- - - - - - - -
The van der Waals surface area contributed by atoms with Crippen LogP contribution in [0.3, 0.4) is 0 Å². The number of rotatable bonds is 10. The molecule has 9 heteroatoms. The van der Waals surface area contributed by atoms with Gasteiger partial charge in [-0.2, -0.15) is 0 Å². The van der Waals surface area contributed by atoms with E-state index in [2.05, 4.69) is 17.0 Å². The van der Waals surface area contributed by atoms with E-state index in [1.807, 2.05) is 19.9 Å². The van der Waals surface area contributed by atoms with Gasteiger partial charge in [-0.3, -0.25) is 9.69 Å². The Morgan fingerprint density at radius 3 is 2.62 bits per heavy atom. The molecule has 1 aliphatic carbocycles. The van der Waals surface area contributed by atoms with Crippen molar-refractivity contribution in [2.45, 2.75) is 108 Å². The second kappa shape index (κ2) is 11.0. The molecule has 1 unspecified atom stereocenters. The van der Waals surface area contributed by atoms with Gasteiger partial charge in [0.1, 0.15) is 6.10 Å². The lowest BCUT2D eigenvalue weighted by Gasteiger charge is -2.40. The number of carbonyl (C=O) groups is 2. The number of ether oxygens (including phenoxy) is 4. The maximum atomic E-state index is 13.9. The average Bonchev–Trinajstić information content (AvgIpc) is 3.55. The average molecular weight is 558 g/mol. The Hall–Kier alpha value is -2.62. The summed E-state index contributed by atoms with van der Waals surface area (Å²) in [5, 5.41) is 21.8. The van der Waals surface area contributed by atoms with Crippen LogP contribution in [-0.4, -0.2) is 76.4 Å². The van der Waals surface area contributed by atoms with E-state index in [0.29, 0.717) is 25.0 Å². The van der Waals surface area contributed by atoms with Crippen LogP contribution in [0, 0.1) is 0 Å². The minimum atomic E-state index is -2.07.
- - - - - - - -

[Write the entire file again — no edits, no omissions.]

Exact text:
The van der Waals surface area contributed by atoms with Crippen LogP contribution in [0.3, 0.4) is 0 Å². The number of rotatable bonds is 10. The molecule has 9 heteroatoms. The van der Waals surface area contributed by atoms with Gasteiger partial charge in [-0.2, -0.15) is 0 Å². The van der Waals surface area contributed by atoms with E-state index in [2.05, 4.69) is 17.0 Å². The van der Waals surface area contributed by atoms with E-state index in [1.807, 2.05) is 19.9 Å². The van der Waals surface area contributed by atoms with Gasteiger partial charge in [-0.3, -0.25) is 9.69 Å². The Morgan fingerprint density at radius 3 is 2.62 bits per heavy atom. The molecule has 1 aliphatic carbocycles. The van der Waals surface area contributed by atoms with Crippen molar-refractivity contribution in [2.45, 2.75) is 108 Å². The second kappa shape index (κ2) is 11.0. The molecule has 1 unspecified atom stereocenters. The van der Waals surface area contributed by atoms with Gasteiger partial charge in [0.1, 0.15) is 6.10 Å². The lowest BCUT2D eigenvalue weighted by Gasteiger charge is -2.40. The number of carbonyl (C=O) groups is 2. The number of ether oxygens (including phenoxy) is 4. The maximum atomic E-state index is 13.9. The average Bonchev–Trinajstić information content (AvgIpc) is 3.55. The average molecular weight is 558 g/mol. The Hall–Kier alpha value is -2.62. The summed E-state index contributed by atoms with van der Waals surface area (Å²) in [5, 5.41) is 21.8. The van der Waals surface area contributed by atoms with Crippen LogP contribution in [-0.4, -0.2) is 76.4 Å². The van der Waals surface area contributed by atoms with E-state index in [0.29, 0.717) is 25.0 Å². The van der Waals surface area contributed by atoms with Crippen LogP contribution in [0, 0.1) is 0 Å². The minimum atomic E-state index is -2.07.